Former prime minister Manmohan Singh has called the note ban an ‘ill-fated and ill-thought of exercise. Singh said its ‘wounds’ are becoming more visible with each passing day. “I urge the government to restore certainty and visibility in economic policies. Today is a day to remember how economic misadventures can roil the nation for a long time and understand that economic policymaking should be handled with thought and care, Singh said in his statement

However, it is unfair only to look at the negatives of demonetisation. Regardless of the tangible results, this was the biggest crackdown on parallel economy modern India ever witnessed and no one doubts the intention of the exercise. Without a doubt, this led to the creation of a more formalised economy. Most of the money in circulation can be now raced to the sources and taxmen have a better grip on those who have deposited illicit money in their bank accounts.

The RBI had only a secondary role to play throughout the demonetisation episode. While its role in deciding the launch of demonetisation was understandably limited, the unenviable task of implementing the programme was completely entrusted with the RBI. This wasn’t easy for the central bank. Several circulars were issued and rolled back. Most of the decisions were taken on the go. The huge public unrest that followed in the later months on account of mega problems in depositing and withdrawing money put the regulator, and the banking system as a whole, in a spot. The mayhem continued for a long time. Those who criticised the central bank heavily for its handling of note ban included former RBI governor, YV Reddy, and one of the former deputy governors, Usha Thorat. They cited the reputation loss RBI, as an institution, suffered throughout the whole episode.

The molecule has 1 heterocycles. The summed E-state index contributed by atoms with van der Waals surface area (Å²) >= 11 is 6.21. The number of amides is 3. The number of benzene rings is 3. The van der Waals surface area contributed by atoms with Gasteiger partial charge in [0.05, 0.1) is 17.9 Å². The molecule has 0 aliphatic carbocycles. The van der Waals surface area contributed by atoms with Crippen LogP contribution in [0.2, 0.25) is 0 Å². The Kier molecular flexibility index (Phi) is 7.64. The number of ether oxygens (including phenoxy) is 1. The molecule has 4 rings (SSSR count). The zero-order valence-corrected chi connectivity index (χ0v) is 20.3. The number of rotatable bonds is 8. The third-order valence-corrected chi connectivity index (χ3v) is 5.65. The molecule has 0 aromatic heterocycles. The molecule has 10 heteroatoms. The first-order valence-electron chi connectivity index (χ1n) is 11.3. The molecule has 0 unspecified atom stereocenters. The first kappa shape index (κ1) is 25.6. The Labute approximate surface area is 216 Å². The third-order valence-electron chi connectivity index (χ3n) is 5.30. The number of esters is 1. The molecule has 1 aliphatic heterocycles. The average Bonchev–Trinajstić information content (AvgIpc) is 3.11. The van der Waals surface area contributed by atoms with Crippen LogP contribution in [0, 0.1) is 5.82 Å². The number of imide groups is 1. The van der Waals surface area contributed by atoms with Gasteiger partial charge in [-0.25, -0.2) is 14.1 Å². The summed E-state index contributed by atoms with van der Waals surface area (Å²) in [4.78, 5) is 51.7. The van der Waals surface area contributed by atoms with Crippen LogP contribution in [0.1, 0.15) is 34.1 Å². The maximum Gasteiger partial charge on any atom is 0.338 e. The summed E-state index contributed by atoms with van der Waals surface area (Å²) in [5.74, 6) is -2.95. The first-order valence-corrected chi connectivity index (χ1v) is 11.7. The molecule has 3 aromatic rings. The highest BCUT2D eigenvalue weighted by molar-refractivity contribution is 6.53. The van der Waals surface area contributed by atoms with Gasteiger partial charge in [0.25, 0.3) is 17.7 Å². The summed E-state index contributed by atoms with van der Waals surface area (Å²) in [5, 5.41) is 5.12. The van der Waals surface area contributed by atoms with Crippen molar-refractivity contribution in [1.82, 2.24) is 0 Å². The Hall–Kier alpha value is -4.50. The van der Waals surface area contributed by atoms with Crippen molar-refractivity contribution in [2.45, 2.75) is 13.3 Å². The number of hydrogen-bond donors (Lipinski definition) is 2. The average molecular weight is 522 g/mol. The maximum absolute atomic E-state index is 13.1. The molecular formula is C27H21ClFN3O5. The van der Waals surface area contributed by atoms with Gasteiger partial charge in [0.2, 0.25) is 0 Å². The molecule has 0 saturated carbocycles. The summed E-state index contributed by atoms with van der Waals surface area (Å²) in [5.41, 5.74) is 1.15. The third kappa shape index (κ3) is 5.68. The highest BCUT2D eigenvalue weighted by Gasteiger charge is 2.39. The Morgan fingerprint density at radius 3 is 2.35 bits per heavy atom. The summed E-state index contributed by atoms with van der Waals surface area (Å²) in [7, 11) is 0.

The biggest achievement of demonetisation is the mainstreaming of the economy with GST adding weight to it back-to-back and crooks caught with their pants down. The collection of GST on the back of demonetisation has also gone up crossing the Rs 1 lakh crore mark per month many times over. Direct taxes collection too have gone up.

Two years ago, Narendra Modi launched demonetisation with three objectives to begin with–terminating black money in cash, killing fake currency and put an end to cash-based corruption. The objectives were noble and welcome in an economy where a parallel economy was thriving. The operation itself was unheard in such a scale in any comparable economy. About 86 percent of the cash in circulation vanished in one go when Rs 500, Rs 1000 notes were declared invalid. Till date, there is no hard evidence that demonetisation achieved any of the three initially stated objectives in the desired manner.

What suffered worst during the attack on cash was the cash-intensive industries and SME, MSMEs. When cash significantly disappeared from the system for a good 3-4 months, supply chains were taken a major hit. Things improved when cash returned to the system but many failed to survive. Reports emerged of several micro-units shutting shops which inevitably meant job losses and, in turn, demand slowdown.

Asking Prime Minister Narendra Modi to apologise to the nation for demonetisation that “wrecked” the economy, the Congress on Tuesday said it will observe a nationwide protest on Friday to mark the second anniversary of the note ban.

“Two years ago the Prime Minister announced demonetisation and gave three reasons for it – to curb black money, weed out fake notes and proscribe terror funding. Two years later, none of those objectives has materialised. “In fact, there is more cash in circulation today than it was two years ago when Modi announced demonetisation,” Congress spokesperson Manish Tewari told the media here.

The Congress leader said that Modi should apologise to the people of India on 8 November (on the second anniversary) for his “Tughlaqian decree” of demonetising Rs 1,000 and Rs 500 notes, then in circulation.

“The Prime Minister should apologise to the nation on 8 November 2018, at same time for ruining and wrecking the Indian economy,” said Tewari, adding that Congress leaders and workers will come out on the streets across the nation in protest against the “complete demolition of the Indian economy by this Tughlaqian decree of demonetisation”.

Congress president Rahul Gandhi has time and again slammed Modi government’s demonetisation move and the introduction of the Goods and Services Tax. Rahul had who referred to GST as Gabbar Singh Tax, said the government has destroyed the country’s economy with decisions like these.

Updated Date: Nov 08, 2018 17:59 PM

Updated: November 9, 2018 — 3:33 am